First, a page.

Here Come the Dust

As if my posting to this blog weren't spotty enough, we're having a major remodel job done on our house, both bathrooms at once, and the demolition starts on Monday morning. We'll be staying in a motel for a couple of days so we'll be able to breathe. In the meantime, my schedule is going to be fairly nutty and crunchy, so posting here will be on a "as-possible" basis.

Wednesday, August 8, 2007

Saturday, July 28, 2007

The Oregon Connection

The Oregon news media are largely focused on local news. Oh, there's some coverage of regional and national issues, and some (not very good) international coverage, but local is more important. Every once in a while, they find some facet of a non-local story that involves a place or person in Oregon, and they go nuts over it. They call it the Oregon Connection. I swear, if the sun was about to go nova, and they found out that the robot telescope that was used to discover the fact was designed by an engineer from Portland, there'd be more column inches on the front page of the Oregonian newspaper under the headline, "End of the World - The Oregon Connection" than there would be under "Sun to Kill Us All".

Jimbo Wales gave a keynote address at the O'Reilly Open Source Convention in Portland Friday, and they wanted to do a story about it in the paper. As you know Bob, Jimbo is the daimyo of Wikipedia, and some bright geek at the paper remembered the Wiki technolgy was invented by Ward Cunningham, who has lived in Portland for several decades. So they got the two of them together for an interview with an Oregon Connection (follow the title link).

It's an interesting interview, but there's one response from Wales that got my attention, because it relates to the discussion in the "Gaming Wikipedia" thread on Making Light. The thread is about how much of what goes on in Wikipedia is in the control of admins who are more concerned about arbitrary rules (many of which they seem to be making up as they go along) than about the accuracy and scope of the articles. In the interview, Wales saye:

For me, it's kind of evolved into a general philosophy for social software. . . . After seeing things like Wikipedia emerge and be really big, people still tend to start out designing any sort of social software by thinking of all the bad things people might do rather than saying: Let anybody do anything, but make sure you can reverse it. Make sure it's visible what's going on. . .

And I think that kind of deliberate vulnerability kind of raises everybody's ethics a little bit, whereas locking it down then generates this kind of environment of, "Oooh, everything's locked down." So now the game is to try to figure out how to vandalize it, or how to misbehave. Defacing an article on Wikipedia is, like, fun for half a second. It's not that exciting.

But what's happened is that a class of bureaucrats has emerged to prevent exactly the openness that Wales is talking about, and it's not clear that he's aware of it. Which leaves Wikipedia in exactly the place you'd expect to find a naive Libertarian experiment: in the hands of those who can grab power and hold onto it the longest.

Visiting the East Side

We spent the day visiting Madras, Oregon. Well, driving there, walking around, then driving back. We haven't been out that way in years, and it's grown a bit, but the real reason to go is the scenery. We drove out route 26, the route to the ski runs at Timberline Lodge and Ski Bowl. The road runs along the southwest side of Mt Hood, and goes as high as 4800 ft, so you get some great views of the mountain, especially on the south side as you move enough away to see the entire mountain, rather than just the part above you when you're on the slope.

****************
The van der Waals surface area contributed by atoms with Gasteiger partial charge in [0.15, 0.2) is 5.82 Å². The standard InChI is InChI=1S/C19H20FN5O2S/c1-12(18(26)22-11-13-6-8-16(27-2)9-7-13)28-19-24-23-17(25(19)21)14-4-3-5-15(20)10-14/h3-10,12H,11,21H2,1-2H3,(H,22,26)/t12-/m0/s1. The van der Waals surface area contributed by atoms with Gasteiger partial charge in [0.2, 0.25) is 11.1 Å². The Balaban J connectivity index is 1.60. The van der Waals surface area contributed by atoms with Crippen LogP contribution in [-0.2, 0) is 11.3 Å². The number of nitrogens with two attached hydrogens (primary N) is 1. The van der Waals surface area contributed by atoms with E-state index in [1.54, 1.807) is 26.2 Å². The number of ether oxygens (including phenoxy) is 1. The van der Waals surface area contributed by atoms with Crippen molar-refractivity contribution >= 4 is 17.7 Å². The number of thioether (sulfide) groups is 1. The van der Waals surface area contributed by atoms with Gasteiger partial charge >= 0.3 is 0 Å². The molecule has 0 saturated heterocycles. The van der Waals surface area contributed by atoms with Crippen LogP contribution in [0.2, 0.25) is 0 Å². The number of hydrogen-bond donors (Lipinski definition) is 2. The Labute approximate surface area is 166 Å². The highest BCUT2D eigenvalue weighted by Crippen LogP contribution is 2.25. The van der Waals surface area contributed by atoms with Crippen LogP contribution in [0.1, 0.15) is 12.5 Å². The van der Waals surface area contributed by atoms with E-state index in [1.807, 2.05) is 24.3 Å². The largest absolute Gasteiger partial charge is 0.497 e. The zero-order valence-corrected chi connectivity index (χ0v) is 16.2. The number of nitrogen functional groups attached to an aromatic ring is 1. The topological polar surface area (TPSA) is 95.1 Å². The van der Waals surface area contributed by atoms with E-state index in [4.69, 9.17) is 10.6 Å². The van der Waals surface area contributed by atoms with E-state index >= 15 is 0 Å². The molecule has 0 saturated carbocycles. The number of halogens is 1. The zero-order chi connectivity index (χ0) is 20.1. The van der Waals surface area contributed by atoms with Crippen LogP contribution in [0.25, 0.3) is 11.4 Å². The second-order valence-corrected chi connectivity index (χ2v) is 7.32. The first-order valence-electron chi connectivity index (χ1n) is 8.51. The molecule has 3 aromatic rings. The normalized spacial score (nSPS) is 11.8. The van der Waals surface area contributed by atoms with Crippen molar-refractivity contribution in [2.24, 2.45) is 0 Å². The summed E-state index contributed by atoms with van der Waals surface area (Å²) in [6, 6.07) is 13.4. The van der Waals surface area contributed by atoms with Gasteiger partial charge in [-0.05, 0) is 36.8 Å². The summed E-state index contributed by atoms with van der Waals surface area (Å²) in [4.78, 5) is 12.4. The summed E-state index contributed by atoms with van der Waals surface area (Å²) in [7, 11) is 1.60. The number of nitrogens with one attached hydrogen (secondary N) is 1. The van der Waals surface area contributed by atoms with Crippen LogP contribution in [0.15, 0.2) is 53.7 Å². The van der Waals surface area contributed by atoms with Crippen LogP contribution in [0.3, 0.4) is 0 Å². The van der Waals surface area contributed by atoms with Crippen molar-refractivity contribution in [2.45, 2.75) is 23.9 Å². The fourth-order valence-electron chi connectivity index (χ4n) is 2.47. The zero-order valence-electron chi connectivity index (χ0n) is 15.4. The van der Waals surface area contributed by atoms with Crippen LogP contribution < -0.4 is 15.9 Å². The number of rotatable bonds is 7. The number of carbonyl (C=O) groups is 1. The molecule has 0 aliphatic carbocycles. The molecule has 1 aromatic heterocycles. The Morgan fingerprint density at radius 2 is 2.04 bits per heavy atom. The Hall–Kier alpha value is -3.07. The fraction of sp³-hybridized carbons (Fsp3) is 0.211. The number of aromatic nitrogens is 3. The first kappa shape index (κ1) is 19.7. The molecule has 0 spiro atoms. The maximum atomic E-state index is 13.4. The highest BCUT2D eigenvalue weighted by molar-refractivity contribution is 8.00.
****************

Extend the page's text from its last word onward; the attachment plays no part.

But then comes the part I'd forgotten about. As you move south from Mt Hood, and come past on the north side of Mt. Jeffereon, you approach the Deschutes River Canyon. The land around there is pretty flat, until the road goes down into a cut and you see the canyon, hundreds of feet deep. To get to Madras you drive down to the river at the bottom of the canyon, then back up to the top on the other side. Once out on the east side you can't see the canyon anymore. It's kind of eerie.

Friday, July 27, 2007

It's Almost Our Birthday

No, I don't have a mouse in my pocket. Eva and I have birthdays one day apart, she's July 29 and I'm July 31. And this year, she's turning 60 (I did that last year, so I get to be oh so very superior). We're planning on a day trip this weekend out to the east side of Mount Hood, and I"m off of work on Monday (the company has a policy of giving you your birthday off) because that's our "official" birthday. So I don't know if I'll get to post anything again before Monday or Tuesday.

Thursday, July 26, 2007

Why I Want Wikipedia to be Less Bureaucratic

Patrick Nielsen Hayden at Making Light, a place I hang out in a lot, started a bit of ruckus in the thread at the link above, by commenting on a row at Wikipedia over admin powers and responsibilities. In the course of the discussion, the subject got to the enforcement of style guides and how this both shapes and discloses the uses and abuses of power on the site. The style discussion gets kicked off by comment #70, though the whole thread is worth reading.

I'm not going to recap the discussion; most of the commenters are at least as intelligent and articulate as I am, if not more so, and they don't need me to paraphrase them. But I want to expand on one comment I made at #153:

What concerns me the most about the way Wikipedia is going is that it's a grand experiment that will very likely affect the way organizations are built on the web for many years to come. In particular one of its experiments is in automating the routine aspects of organizing and regulating a consensus-driven endeavor, and so far that part of the experiment has been pretty much a failure, as shown by how much energy goes into these "routine" decisions and their aftermath. That's a shame; if we could learn how to do that, it would make creating and operating dynamically-organized work groups much easier and faster, and therefore more common.